This study aimed to establish epidemiological data on diving habits and outcome of subjects with respiratory diseases who are considered at increased risk for diving injuries. We conducted a cross-sectional demographics and prevalence study by distribution of an anonymous questionnaire with an issue of a widespread sport diving magazine. The questionnaire was designed to obtain medical and diving history data with an emphasis on respiratory diseases and complaints. The investigational population comprised sport scuba divers of any age and gender from Austria, Germany, and Switzerland. Two hundred and twenty-six male and 96 female divers sent completed questionnaires. Of the respondents 8.7 % indicated that they currently have asthma. Two thirds of asthmatics complained about regular dyspnoea. However, only 42.4 % used drugs relieving or controlling their symptoms regularly and 27.3 % used them in a prophylactic manner before diving. Five percent and 4.7 % of all divers reported a history of respiratory disease other than asthma or dyspnoea respectively. The divers with respiratory illness or complaints had logged a total of 17,386 dives. There were no cases of serious diving injuries. Despite the well-known limitations of postal surveys assessing self reported data, this study indicates that there is a population of subjects diving uneventfully with respiratory diseases that are considered medical contraindications to diving. These subjects deserve particular guidance on related risks and disease management.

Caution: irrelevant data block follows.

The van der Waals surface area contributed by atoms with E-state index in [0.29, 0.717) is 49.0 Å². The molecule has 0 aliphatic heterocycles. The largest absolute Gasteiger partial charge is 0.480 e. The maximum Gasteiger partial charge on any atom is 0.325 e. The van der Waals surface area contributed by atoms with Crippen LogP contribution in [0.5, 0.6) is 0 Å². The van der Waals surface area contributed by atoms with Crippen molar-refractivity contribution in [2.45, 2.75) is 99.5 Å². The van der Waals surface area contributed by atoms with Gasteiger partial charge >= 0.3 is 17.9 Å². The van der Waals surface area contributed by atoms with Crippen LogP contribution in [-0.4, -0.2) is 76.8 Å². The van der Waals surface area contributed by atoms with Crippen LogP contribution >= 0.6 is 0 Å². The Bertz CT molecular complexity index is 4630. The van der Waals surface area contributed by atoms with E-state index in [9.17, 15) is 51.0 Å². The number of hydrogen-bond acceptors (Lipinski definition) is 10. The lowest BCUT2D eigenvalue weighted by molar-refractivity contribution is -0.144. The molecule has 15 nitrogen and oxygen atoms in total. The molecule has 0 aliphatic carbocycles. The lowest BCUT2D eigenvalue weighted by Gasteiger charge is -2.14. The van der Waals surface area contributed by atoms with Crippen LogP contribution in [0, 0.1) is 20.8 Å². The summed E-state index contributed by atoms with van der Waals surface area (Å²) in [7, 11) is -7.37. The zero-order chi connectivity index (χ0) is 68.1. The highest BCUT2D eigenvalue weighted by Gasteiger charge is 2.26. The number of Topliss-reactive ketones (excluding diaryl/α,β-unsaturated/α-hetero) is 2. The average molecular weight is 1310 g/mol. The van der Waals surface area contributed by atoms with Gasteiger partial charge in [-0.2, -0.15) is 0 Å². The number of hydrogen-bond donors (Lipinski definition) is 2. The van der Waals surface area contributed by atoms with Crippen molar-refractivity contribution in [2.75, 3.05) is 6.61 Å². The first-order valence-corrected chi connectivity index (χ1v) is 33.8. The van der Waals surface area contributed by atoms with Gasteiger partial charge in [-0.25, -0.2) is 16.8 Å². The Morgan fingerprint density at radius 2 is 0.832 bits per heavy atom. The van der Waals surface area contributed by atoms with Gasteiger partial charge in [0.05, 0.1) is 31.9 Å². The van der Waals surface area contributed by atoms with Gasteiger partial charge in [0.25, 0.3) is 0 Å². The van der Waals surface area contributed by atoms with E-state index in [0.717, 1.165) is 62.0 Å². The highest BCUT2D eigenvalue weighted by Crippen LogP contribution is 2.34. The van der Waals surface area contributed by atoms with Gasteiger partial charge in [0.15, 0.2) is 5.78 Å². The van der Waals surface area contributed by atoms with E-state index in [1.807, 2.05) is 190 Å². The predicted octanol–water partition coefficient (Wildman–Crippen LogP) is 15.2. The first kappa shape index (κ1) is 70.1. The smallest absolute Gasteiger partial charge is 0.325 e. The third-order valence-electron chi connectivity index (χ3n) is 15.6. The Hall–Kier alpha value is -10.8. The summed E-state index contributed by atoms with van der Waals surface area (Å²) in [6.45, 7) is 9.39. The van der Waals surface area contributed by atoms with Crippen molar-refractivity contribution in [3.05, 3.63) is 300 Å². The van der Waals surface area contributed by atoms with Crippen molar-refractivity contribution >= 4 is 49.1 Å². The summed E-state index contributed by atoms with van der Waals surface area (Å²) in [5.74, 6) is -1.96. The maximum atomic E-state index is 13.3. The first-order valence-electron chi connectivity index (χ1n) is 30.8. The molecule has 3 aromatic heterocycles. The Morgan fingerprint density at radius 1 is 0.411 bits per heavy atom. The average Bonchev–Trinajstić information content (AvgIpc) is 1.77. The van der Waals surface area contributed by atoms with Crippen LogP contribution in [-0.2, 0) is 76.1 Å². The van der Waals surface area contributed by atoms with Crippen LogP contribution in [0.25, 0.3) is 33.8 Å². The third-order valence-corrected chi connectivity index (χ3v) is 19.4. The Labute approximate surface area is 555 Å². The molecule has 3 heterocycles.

3. Harefuah. 2007 Apr;146(4):286-90, 317.
Asthma and scuba diving: can asthmatic patients dive?
Department of Medicine 'T', Sourasky Medical Center, Tel Aviv University, Tel Aviv, Israel. email@example.com